Acey-Deucey

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Acey Deucey is a Backgammon variant popular with American sailors. It shares the same objective as backgammon. However, there are two important differences . The first is the checkers start off the board. The second difference is seen when an Acey Deucey is rolled. Rolling a one and a two gives you a bonus move of the double of your choice and a re roll of the dice. This can lead to some exciting comebacks.

Players 2

Equipment

Backgammon board
15 light checkers and15 dark checkers
Pair of dice

How to play

• When playing Acey Deucey all the men start off the board.

• On the first roll each player rolls one die . The player with the highest number re-rolls and goes first.

• On the players turn he or she rolls two dice. Each die represents one move, or bringing a checker onto the board. Doubles are used twice. A roll of an ace and a deuce means the player moves the 1 and 2, then any double of his or her choosing, and finally re-rolls the dice. If the player can not use a number they forfeit the rest of the turn.

• A player’s checker can land on any empty triangle, any triangle that has his or her color checkers on, or any triangle that has just one of the opponent’s checkers on it.

• If a player lands on just one of their opponents checkers that checker sent to the bar . The opponent must re-enter the checker onto his or her outer table before anymore moves can be made.

• To bear off all of the players checkers must be on the inner table. The inner table is the quarter of the board directly across from the players starting position. When bearing off the player can either take a checker off the board from the number indicated or move a checker forward. If the player rolls a number that does not have any checkers they can bear off the next highest number if there are no checkers on higher triangles.

Variations

Some people play that checkers left on the board after one player has removed all his or her checkers are the points the player won.

Others play that you must roll the exact number when bearing off checkers.

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Dama

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Dama is a popular checkers variant from Turkey. Unlike most checkers games the pieces do not move diagonally. In Dama the pieces move forwards or sideways, with kings that move like a Rook in Chess. This change in movement creates a very complex and exciting game.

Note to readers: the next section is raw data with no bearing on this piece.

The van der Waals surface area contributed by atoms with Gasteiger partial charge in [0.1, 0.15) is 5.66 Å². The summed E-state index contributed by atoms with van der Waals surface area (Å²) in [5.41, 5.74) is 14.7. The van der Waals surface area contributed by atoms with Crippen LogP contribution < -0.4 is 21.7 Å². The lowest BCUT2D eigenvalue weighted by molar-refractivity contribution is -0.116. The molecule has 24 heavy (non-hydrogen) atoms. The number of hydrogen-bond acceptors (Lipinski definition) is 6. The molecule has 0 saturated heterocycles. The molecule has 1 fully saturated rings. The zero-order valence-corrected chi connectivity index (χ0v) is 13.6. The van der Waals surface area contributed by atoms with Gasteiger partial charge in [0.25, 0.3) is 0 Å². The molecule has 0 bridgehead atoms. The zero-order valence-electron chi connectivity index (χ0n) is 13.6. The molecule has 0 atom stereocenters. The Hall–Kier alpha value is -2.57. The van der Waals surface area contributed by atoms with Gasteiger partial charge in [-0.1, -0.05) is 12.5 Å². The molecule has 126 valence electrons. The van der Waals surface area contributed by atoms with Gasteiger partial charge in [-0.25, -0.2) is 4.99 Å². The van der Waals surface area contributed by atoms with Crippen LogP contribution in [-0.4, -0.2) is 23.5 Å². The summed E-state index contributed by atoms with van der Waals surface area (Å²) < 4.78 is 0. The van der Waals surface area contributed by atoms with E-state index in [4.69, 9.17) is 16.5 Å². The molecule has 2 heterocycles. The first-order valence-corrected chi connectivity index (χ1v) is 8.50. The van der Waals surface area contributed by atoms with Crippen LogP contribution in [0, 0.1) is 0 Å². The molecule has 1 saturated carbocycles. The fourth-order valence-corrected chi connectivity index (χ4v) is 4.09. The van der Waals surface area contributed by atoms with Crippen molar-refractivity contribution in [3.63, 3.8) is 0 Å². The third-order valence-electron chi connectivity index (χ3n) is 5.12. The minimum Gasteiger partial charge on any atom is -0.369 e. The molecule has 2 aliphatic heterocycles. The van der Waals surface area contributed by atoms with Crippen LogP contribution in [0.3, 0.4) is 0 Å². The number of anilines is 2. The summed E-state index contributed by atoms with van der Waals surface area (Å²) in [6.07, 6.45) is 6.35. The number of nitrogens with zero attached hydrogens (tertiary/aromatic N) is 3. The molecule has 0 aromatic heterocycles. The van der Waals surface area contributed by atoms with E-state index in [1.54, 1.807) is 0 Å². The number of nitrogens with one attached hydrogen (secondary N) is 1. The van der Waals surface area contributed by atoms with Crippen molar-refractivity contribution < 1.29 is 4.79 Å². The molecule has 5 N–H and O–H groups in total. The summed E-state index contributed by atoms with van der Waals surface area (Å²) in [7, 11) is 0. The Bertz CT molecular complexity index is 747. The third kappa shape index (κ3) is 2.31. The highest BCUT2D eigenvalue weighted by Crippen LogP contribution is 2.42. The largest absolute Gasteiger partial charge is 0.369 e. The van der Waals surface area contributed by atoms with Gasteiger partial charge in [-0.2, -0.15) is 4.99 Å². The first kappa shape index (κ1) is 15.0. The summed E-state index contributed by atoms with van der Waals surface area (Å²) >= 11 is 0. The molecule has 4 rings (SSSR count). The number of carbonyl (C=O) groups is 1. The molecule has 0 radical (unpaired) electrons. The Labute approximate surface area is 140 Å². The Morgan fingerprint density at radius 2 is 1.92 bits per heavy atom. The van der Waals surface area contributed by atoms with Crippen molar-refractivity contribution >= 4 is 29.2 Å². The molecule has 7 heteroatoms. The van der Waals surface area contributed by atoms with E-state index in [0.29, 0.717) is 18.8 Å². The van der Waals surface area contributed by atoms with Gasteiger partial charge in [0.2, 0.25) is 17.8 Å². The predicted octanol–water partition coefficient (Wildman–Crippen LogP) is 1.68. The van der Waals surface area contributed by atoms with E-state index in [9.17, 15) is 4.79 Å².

Players: 2
Equipment:
8X8 checker board
16 white checkers and 16 dark checkers
How to play
Checkers are put on every square of the players second and third rows as shown in the photo.

Checkers move one square forward or left or right.

A capture occurs when a checkers hops over an opponent’s checker to the empty square on the other side and taking the checker of the board. The player may make multiple captures if after hoping a checker and taking it off the board there is another checker that can be captured by the same checker.

Captures are mandatory and a player must chose the move the gets the most captures possible.

If a checker reaches the opponents first row the checker is promoted to a king. A king can move as many spaces as it likes forward backward or sided to side. When a king makes a capture it may land on any empty square on the other side of the opponents checker.

A player wins by capturing all there opponent’s checkers or blocking them so they can not move.

Be sure to look at this youtube clip of a dramatic end game.

http://m.youtube.com/watch?list=PL81B542A7AB683A7D&v=qv79GUh6TKA
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Happy Birthday

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Today Around The World In Eighty Games is one year old! I feel very good about how it has progressed. I have received some great feed back from it’s readers, and I am looking forward to future posts.

Mile stones like this are often times to think about what goals and improvements to work towards. Some posts I have been thinking writing are:

Using games to practice foreign language skills.
More homemade and improvised game equipment.
Sharing places where playing games in public is common.
Exploring different methods of teaching games to people.

The thing that would improve this blog the most is even more feedback from readers. What do you think this blog is missing? Is there a game that should be added? Is there a piece of game equipment that you would like to learn how to make? If you have any ideas, please take some time to write them in the comments.

5 Reasons to play against a computer when learning a new game.